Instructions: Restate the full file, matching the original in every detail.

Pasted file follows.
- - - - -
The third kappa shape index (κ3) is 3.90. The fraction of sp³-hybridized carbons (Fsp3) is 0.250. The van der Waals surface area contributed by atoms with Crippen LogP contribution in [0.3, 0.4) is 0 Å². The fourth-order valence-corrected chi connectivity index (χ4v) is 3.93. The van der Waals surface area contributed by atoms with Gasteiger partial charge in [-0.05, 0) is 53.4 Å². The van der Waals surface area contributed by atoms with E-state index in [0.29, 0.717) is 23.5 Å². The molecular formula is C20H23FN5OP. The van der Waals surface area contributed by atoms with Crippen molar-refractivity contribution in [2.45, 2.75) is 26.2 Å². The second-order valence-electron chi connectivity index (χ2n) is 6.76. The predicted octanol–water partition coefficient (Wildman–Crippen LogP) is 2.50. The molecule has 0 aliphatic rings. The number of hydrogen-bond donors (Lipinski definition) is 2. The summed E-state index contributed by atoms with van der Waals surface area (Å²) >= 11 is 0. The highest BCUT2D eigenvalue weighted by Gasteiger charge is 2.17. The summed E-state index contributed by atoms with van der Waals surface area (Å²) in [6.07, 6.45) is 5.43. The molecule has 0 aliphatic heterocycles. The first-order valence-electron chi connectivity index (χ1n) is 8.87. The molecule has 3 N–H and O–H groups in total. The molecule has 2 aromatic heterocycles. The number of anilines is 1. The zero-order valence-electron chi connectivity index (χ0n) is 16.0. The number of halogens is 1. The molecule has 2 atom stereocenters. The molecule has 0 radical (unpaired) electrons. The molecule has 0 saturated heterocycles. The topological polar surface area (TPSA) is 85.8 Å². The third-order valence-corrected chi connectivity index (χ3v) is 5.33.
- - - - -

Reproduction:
The third kappa shape index (κ3) is 3.90. The fraction of sp³-hybridized carbons (Fsp3) is 0.250. The van der Waals surface area contributed by atoms with Crippen LogP contribution in [0.3, 0.4) is 0 Å². The fourth-order valence-corrected chi connectivity index (χ4v) is 3.93. The van der Waals surface area contributed by atoms with Gasteiger partial charge in [-0.05, 0) is 53.4 Å². The van der Waals surface area contributed by atoms with E-state index in [0.29, 0.717) is 23.5 Å². The molecular formula is C20H23FN5OP. The van der Waals surface area contributed by atoms with Crippen molar-refractivity contribution in [2.45, 2.75) is 26.2 Å². The second-order valence-electron chi connectivity index (χ2n) is 6.76. The predicted octanol–water partition coefficient (Wildman–Crippen LogP) is 2.50. The molecule has 0 aliphatic rings. The number of hydrogen-bond donors (Lipinski definition) is 2. The summed E-state index contributed by atoms with van der Waals surface area (Å²) >= 11 is 0. The highest BCUT2D eigenvalue weighted by Gasteiger charge is 2.17. The summed E-state index contributed by atoms with van der Waals surface area (Å²) in [6.07, 6.45) is 5.43. The molecule has 0 aliphatic heterocycles. The first-order valence-electron chi connectivity index (χ1n) is 8.87. The molecule has 3 N–H and O–H groups in total. The molecule has 2 aromatic heterocycles. The number of anilines is 1. The zero-order valence-electron chi connectivity index (χ0n) is 16.0. The number of halogens is 1. The molecule has 2 atom stereocenters. The molecule has 0 radical (unpaired) electrons. The molecule has 0 saturated heterocycles. The topological polar surface area (TPSA) is 85.8 Å². The third-order valence-corrected chi connectivity index (χ3v) is 5.33.